World Tuberculosis Day 2022: “Nigeria has the highest TB burden in Africa” WHO

    • Brief

      • Covid-19 reversed gains of the last decade
      • Government must scale up investment in detection, treatment and care.
      • Stakeholders resolve to scale up interventions.

      Tuberculosis (TB) remains a major public health problem globally and is one of the leading causes of death worldwide. An estimated 10 million people contracted TB in 2021 globally, with more than 5,000 daily deaths due to the infection and its complications. Nigeria has the highest burden in Africa and ranks sixth among 30 TB high burden countries globally. Nigeria accounts for 4.6% of the Global TB burden (WHO Global TB report 2021).

      Last year November, the World Health Organization (WHO) and its partners, while highlighting the challenges raised by Covid-19, reaffirmed their commitment to support the Nigerian government in tuberculosis eradication. For the first time in a decade, experts said at the meeting, the transmission rate of tuberculosis increased in the year 2020. This marked a major negative twist in the gains made against the infection globally and locally.

      As Nigeria marks another World TB Day, canvassing for partner support and funding to bridge the gaps in TB funding, partners are again renewing their support. The WHO country Lead in Nigeria, Dr. Alemu has promised that WHO will support the country in implementing her multisectoral approach towards ending the TB epidemic in Nigeria. The global agency is also supporting the Federal Ministry of Health in Nigeria to develop best practices and cultivate innovative ideas for ending the TB epidemic.

      The Nigerian Government and partners, including the Global Fund, have committed to spending nine hundred million dollars to tackle the epidemic of TB, including addressing drug-resistant TB. Unfortunately, that amount may be too little, too late. Experts now say that Nigeria requires almost double this amount to meet up with obligations for scaling up screening, prevention, detection, treatment, and care. With inflation and other disruptions to the health supply chain, it is now important that this funding be made readily available to prevent further deterioration of service nationwide.

      What is currently available to the public?

      At this time, you can get access to vaccination for newborns, TB testing (walk-in tests available), and treatment for free through general hospitals in all the States of Nigeria. The aim is to scale up this service to every primary healthcare center in Nigeria and make this service truly ubiquitous.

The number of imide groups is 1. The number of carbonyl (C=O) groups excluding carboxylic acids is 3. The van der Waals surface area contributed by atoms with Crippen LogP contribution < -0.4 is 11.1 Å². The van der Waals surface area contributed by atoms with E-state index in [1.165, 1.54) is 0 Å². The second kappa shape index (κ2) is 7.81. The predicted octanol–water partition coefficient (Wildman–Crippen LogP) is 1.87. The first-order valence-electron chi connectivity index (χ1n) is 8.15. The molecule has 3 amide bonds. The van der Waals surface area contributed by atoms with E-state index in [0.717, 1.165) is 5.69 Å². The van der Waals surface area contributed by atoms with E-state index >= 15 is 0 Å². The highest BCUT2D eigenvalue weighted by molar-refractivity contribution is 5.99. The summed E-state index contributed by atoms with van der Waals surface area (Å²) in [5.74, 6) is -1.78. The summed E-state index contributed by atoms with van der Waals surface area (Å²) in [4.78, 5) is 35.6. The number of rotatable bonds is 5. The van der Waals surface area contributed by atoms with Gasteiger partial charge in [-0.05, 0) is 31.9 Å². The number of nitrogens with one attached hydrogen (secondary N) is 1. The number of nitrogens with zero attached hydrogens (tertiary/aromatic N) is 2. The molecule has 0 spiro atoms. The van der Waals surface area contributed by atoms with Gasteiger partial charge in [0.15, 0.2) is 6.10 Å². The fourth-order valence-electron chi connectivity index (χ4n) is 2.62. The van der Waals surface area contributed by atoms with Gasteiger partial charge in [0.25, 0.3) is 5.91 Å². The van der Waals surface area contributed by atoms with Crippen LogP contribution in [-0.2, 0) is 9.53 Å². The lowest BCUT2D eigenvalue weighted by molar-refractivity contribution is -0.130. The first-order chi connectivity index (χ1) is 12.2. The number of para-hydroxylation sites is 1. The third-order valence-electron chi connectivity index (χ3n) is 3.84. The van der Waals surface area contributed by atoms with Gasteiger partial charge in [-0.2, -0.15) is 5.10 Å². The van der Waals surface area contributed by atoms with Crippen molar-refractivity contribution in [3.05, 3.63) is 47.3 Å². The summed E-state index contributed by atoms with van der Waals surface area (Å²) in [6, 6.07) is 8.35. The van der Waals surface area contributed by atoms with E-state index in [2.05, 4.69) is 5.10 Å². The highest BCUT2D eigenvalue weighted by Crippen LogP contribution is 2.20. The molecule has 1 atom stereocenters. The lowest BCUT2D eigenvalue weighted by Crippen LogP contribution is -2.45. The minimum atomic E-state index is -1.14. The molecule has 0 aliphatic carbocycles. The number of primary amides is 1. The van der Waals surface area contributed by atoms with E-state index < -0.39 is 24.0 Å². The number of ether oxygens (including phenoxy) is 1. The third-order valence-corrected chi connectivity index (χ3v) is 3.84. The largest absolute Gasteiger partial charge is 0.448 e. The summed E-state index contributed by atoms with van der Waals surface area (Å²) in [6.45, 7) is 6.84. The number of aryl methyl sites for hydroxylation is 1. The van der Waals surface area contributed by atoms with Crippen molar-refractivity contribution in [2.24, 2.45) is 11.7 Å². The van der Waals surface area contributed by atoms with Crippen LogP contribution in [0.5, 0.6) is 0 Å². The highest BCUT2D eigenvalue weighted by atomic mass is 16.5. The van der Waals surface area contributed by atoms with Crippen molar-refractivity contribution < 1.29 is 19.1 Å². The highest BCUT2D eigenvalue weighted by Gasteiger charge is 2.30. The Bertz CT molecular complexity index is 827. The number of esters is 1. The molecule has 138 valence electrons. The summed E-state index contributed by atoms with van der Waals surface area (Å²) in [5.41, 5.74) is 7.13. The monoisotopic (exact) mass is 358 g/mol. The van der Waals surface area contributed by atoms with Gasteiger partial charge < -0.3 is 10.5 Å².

Also, while these services are free, most people who test positive for TB require care that is not covered by this provision. This can range from the need for high nutrient foods to hospitalization to treatment for complications like liver disease. Most of these are paid for out-of-pocket and are unaffordable for millions of Nigerians living below the poverty line.

      Individuals can protect themselves

      You can take action to prevent yourself and your family from being infected through:

      • Getting vaccinated. Vaccination is free, and available in primary healthcare centres. This will help reduce your chances of contracting TB from someone who has the active disease, but you must also practice other safety measures to ensure that you keep safe.
      • Ensure your office, room and indoor space is well ventilated. The bacteria that causes TB can remain suspended in the air for long periods. Using a fan, keeping the windows open and ensuring cross ventilation are important to getting rid of the bacteria.
      • Ensuring you get lots of sunlight into your living spaces. Sunlight kills the bacteria.
      • Practice and ensure others around you practice cough hygiene. Cough into your flexed elbow (not your cupped hands), and throw away any tissue paper used to collect spit. Do not spit everywhere.
      • Ensuring that you (or your family members) get tested or treated whenever you have a cough that lasts up to two weeks.